Recognition of St George seems to have started in the 9th century before getting a boost when the Crusaders returned from the Holy Land in the 12th century.
George had died centuries before the Crusades but soldiers reported visions of him riding alongside them at the Battle of Antioch in 1098.
This is the time when the famous tales of George slaying the dragon became popular in stories and illustrations.
The revival of patriotism and nationalism has seen new interest in celebrating St George’s Day in recent years.
St George is also patron saint of Amersfoort (in the Netherlands), Aragon and Catalonia (both in Spain), Bavaria, Beirut, Bulgaria, Constantinople (modern Istanbul in Turkey) and Ethiopia as well as Ferrara, Genoa and Reggio Calabria (all in Italy).
His patronages also include Freiburg (in Germany), Georgia, Gozo (in Malta - as well as Malta itself), Greece, Lithuania, Lod (in Israel), London, Modica (in Sicily), Montenegro, Moscow, Palestine, Piran and Ptuj (both in Slovenia), along with Portugal, Serbia and Slovenia.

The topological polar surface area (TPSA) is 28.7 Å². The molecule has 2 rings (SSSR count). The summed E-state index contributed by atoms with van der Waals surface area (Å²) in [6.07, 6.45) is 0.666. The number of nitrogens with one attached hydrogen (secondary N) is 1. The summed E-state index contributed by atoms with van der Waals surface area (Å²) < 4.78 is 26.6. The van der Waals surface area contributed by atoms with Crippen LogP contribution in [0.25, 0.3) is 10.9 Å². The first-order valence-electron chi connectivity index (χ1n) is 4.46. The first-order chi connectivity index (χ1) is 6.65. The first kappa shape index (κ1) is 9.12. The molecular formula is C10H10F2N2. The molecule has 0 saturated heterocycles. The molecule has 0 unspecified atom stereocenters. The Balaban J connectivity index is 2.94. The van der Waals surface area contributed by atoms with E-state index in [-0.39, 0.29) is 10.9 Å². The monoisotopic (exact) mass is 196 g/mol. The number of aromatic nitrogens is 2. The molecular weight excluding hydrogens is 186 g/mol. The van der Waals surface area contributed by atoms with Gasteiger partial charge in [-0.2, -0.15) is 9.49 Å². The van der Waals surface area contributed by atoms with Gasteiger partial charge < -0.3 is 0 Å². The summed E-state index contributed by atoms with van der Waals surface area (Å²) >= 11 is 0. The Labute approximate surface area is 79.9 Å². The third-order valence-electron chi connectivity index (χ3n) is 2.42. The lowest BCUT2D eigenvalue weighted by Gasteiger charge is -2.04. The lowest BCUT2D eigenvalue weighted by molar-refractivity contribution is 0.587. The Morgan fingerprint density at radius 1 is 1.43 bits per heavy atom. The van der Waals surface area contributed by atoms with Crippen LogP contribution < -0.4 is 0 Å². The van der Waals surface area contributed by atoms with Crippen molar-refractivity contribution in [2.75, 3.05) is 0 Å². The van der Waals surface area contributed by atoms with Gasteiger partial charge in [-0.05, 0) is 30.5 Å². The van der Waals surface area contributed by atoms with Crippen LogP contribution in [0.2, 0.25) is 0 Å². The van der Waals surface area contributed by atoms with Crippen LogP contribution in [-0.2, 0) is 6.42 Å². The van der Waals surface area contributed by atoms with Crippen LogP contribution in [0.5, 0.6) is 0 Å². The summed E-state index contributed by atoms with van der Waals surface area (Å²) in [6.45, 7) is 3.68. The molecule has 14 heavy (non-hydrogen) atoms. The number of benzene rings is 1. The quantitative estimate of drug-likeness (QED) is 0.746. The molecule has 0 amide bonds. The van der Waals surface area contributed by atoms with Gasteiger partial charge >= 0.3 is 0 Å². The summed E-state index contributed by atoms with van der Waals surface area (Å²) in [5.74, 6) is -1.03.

And, as if that’s not enough for George to be responsible for, he’s also the saint who looks after agricultural workers, archers, armourers, butchers, cavalry, chivalry, farmers, horses and horsemen, knights, Scouts, saddle-makers, shepherds and sheep.
St George’s emblem was adopted by Richard The Lion Heart and brought to England in the 12th century. The king’s soldiers wore it on their tunics to avoid confusion in battle.
About St George
St George is best known in the UK as the patron saint of England. He is honoured on St George’s Day, which is on April 23 - the date of his death in 303 AD.
In 1222, the Council of Oxford declared April 23 to be St George’s Day and he replaced St Edmund the Martyr as England’s patron saint in the 14th century.